Strangely enough, Holmes managed to sell $18,000 worth of furniture in his first week! What is even stranger is that he did not even have to try very hard. So why did he end up tripling his quota while his fellow salesmen struggled so much? Was it beginner's luck? Nope. Holmes had the natural instincts and traits of a superb salesman.
"I bond very quickly with people. I am an outgoing guy who has a natural affinity and bond with people, and I'm not afraid to help people make decisions," he said. "Most salespeople can lead you right up to the close and then not close you. I'm like, 'Would you like that today or tomorrow?'"
Although Holmes never had any formal sales schooling or college experience, he took advantage of the examples and coaching provided by the veteran class of salesmen he worked with. The manager of the furniture store (he went by John J.) gave him some great training that he implements during his sales training seminars to this day. "Every word that he said to me was never lost," said Holmes.
Once he had grasped the basics of sales, Holmes decided to move to New York City, where he dominated the sales numbers at all of his jobs. Holmes began working in a personnel agency; he then worked in real estate, advertising sales, and, finally, for billionaire Charles Munger, the vice chairman of Berkshire Hathaway Corporation, the diversified investment corporation chaired by investor Warren Buffett.
Holmes always wondered why huge companies did not exclusively hire "top producers" like himself. He learned why once he began hiring for his divisions under Munger. "They're really rare," he said.
Four years later, he was heading and running nine divisions of Munger's companies, having doubled the sales in each one within approximately 12 to 18 months.
Holmes' strategic system designed to strengthen the weaknesses of salesmen was a proven, working formula. This led him to consider sharing his advice and system with other large companies. And since he wanted to embrace the opportunity to work for himself, he did.
To date, Holmes has successfully coached and trained more than 60 Fortune 500 companies as well as many others, including Wells Fargo, Apple Computer, Estee Lauder, and Merrill Lynch. It's not always easy, though.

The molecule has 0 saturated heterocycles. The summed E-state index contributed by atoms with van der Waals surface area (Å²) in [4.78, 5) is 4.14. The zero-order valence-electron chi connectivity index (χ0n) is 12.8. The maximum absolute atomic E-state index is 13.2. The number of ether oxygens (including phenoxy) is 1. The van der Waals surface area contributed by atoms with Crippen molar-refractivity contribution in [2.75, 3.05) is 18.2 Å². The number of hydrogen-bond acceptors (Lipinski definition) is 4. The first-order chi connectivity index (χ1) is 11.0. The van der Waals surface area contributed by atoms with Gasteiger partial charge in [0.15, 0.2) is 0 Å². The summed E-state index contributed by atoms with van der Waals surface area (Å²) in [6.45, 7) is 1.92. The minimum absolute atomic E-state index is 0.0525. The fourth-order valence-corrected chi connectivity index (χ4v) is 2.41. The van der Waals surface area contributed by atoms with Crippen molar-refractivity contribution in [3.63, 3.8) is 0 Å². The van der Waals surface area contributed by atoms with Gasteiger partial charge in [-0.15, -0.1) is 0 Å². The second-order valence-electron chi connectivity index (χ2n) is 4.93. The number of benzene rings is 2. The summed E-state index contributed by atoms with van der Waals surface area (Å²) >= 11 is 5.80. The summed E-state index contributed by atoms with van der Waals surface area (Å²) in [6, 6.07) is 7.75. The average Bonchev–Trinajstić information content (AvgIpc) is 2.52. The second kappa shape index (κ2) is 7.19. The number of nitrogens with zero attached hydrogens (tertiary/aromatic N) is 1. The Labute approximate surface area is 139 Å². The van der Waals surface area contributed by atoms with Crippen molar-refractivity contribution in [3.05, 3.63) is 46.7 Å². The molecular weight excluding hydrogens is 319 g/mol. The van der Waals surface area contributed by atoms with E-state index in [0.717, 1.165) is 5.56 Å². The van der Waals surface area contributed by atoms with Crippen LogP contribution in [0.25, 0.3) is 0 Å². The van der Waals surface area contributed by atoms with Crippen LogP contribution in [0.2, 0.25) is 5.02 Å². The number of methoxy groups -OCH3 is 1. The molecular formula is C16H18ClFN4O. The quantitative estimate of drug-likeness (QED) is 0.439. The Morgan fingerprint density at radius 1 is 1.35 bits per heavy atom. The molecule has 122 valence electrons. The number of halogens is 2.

"Large companies don't move fast. There's an enormous bureaucracy," he said. Because there are so many levels and people who must approve ideas, it typically can take one to four years to implement new sales strategies. For Holmes, it has been more fulfilling to work with entrepreneurs who can apply ideas more quickly and easily, and although he has a wide variety of important clients, he tends to stick with those types.
So what does Holmes teach these companies? What is the magic formula for a sales victory? Persistence is one of the keys. According to Holmes, 52% of all salespeople give up on a sale after a potential client says "no" once. By the fourth "no," 95% of all salespeople have completely given up. Holmes advises salespeople to "never" give up on a dream client.
Holmes has even begun to test his persistence in Hollywood. He has always had a lifelong dream of making it in the entertainment industry. With an eye for commercial success and a knack for storytelling, he has jumped into scriptwriting and producing. In fact, as an executive producer, he just wrapped up filming for In the Name of the King: A Dungeon Siege Tale, starring Leelee Sobieski, Ray Liotta, and Matthew Lillard.
As a salesman, Holmes believes that no matter how far along you are in your career, you always need to be learning. Throughout his career, he has studied all of the sales and personal growth books and training methods; growth is the leading factor for a great salesman. Holmes warns not to trust any salesmen who say they are "self-taught."
"Top producers always want to learn," he said. "You don't have to invent the wheel. There are masters of selling who have great information and insights that have made them the masters. Discipline is also really, really important."